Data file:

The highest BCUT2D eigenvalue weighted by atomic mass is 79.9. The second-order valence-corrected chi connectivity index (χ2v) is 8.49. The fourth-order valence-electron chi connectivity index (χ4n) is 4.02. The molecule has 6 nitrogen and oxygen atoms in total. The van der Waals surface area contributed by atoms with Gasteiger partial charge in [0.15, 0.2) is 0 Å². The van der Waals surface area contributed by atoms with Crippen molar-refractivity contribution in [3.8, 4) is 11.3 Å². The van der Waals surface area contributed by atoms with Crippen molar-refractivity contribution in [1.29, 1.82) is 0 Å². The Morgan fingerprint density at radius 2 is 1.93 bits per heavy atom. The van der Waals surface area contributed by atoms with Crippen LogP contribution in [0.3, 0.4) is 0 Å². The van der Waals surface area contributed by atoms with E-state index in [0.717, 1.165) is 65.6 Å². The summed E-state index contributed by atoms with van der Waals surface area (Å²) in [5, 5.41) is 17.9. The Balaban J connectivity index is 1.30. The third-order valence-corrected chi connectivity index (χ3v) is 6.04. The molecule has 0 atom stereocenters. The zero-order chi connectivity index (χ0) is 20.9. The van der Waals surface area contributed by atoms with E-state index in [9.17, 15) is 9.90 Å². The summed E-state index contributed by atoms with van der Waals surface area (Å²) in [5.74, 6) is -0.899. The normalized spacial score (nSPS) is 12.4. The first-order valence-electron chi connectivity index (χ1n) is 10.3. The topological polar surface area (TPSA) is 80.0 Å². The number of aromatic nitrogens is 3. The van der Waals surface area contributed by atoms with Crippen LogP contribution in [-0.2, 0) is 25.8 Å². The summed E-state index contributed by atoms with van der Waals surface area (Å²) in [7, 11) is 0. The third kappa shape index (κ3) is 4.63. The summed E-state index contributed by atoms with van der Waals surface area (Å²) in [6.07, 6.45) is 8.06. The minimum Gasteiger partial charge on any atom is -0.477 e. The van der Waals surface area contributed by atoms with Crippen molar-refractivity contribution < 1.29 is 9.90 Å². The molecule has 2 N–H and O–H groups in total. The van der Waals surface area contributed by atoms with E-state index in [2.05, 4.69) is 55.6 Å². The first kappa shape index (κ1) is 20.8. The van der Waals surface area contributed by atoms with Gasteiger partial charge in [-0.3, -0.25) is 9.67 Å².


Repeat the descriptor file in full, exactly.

The highest BCUT2D eigenvalue weighted by atomic mass is 79.9. The second-order valence-corrected chi connectivity index (χ2v) is 8.49. The fourth-order valence-electron chi connectivity index (χ4n) is 4.02. The molecule has 6 nitrogen and oxygen atoms in total. The van der Waals surface area contributed by atoms with Gasteiger partial charge in [0.15, 0.2) is 0 Å². The van der Waals surface area contributed by atoms with Crippen molar-refractivity contribution in [3.8, 4) is 11.3 Å². The van der Waals surface area contributed by atoms with Crippen molar-refractivity contribution in [1.29, 1.82) is 0 Å². The Morgan fingerprint density at radius 2 is 1.93 bits per heavy atom. The van der Waals surface area contributed by atoms with Crippen LogP contribution in [0.3, 0.4) is 0 Å². The van der Waals surface area contributed by atoms with E-state index in [0.717, 1.165) is 65.6 Å². The summed E-state index contributed by atoms with van der Waals surface area (Å²) in [5, 5.41) is 17.9. The Balaban J connectivity index is 1.30. The third-order valence-corrected chi connectivity index (χ3v) is 6.04. The molecule has 0 atom stereocenters. The zero-order chi connectivity index (χ0) is 20.9. The van der Waals surface area contributed by atoms with E-state index in [9.17, 15) is 9.90 Å². The summed E-state index contributed by atoms with van der Waals surface area (Å²) in [5.74, 6) is -0.899. The normalized spacial score (nSPS) is 12.4. The first-order valence-electron chi connectivity index (χ1n) is 10.3. The topological polar surface area (TPSA) is 80.0 Å². The number of aromatic nitrogens is 3. The van der Waals surface area contributed by atoms with Crippen LogP contribution in [-0.2, 0) is 25.8 Å². The summed E-state index contributed by atoms with van der Waals surface area (Å²) in [7, 11) is 0. The third kappa shape index (κ3) is 4.63. The summed E-state index contributed by atoms with van der Waals surface area (Å²) in [6.07, 6.45) is 8.06. The minimum Gasteiger partial charge on any atom is -0.477 e. The van der Waals surface area contributed by atoms with Crippen molar-refractivity contribution < 1.29 is 9.90 Å². The molecule has 2 N–H and O–H groups in total. The van der Waals surface area contributed by atoms with E-state index in [2.05, 4.69) is 55.6 Å². The first kappa shape index (κ1) is 20.8. The van der Waals surface area contributed by atoms with Gasteiger partial charge in [-0.3, -0.25) is 9.67 Å².